• It captivates or intrigues the reader
  • Engages the reader
  • Gains/holds the attention of the reader
  • This invokes feelings of X in the reader.
  • This brings about the emotion of…. in the reader.
  • This further elucidates (disconsolate, sad, melancholic) emotions
  • This connotes a sense of (melancholy, sorrowful) feelings for the reader
  • this entices the reader due to…
  • helping to maintain the reader’s interest or just the story remains engaging

What can you use instead of "like" in an essay?

Sometimes it is correct to use like in a sentence, for example as a preposition to demonstrate a resemblance between two things but if you feel like you are using it too much you can try:

  • as
  • as if
  • as though
  • such as

Linking words in Essays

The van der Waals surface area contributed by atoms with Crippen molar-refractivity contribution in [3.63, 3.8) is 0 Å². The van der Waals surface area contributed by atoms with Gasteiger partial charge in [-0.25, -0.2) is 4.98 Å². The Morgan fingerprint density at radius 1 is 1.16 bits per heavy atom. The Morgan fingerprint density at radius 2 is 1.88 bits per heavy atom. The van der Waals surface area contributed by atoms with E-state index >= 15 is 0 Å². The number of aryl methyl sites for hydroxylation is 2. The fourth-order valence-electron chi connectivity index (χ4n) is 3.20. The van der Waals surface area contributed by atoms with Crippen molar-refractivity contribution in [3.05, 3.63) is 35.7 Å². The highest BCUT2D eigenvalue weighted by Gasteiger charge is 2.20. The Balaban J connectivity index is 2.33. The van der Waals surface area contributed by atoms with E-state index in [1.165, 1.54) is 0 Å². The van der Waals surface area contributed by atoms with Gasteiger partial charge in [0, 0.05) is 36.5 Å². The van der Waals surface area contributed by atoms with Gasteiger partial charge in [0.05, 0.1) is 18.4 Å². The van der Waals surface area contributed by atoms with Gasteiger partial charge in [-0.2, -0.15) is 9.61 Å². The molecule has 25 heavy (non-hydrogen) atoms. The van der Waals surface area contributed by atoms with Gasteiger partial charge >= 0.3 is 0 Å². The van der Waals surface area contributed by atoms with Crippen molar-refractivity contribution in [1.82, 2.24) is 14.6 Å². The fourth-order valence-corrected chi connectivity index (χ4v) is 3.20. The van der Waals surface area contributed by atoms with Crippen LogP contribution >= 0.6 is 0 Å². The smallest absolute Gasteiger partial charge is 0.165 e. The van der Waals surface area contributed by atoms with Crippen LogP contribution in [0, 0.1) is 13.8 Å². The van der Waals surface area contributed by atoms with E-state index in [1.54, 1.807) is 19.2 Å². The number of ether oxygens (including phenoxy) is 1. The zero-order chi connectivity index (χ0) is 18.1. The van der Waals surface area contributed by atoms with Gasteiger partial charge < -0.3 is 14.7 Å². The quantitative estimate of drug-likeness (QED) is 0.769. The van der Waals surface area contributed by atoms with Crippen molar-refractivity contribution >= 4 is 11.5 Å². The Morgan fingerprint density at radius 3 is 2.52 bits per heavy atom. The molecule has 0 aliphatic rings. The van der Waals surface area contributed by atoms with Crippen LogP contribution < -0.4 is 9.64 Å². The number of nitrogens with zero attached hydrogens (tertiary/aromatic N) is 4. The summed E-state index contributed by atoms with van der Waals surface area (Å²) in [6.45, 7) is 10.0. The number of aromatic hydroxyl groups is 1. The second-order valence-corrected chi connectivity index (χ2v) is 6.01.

Linking words or transition words help you to connect ideas and sentences and help to bring the reader along in the text. Some examples of linking words include:

  • moreover
  • comparatively
  • not to mention
  • as a matter of fact
  • in the first place
  • additionally
  • in contrast
  • conversely
  • regardless

  What other words or phrases do you like to include in your essays? Share them in the comments and we will add them to the list!

Answers
Instead of saying 'this piece of text makes the reader want to read on, you could alternatively say: 'this piece of text....'intrigues the reader captures the reader's imaginationcommands the reader's attentionencourages further readingsustains the reader's attention and interestenhances the readabilitydemands the reader's attention
catherine_mary
03 October 2014
also :  ...entices the reader's curiosity ... entices the reader to continue ...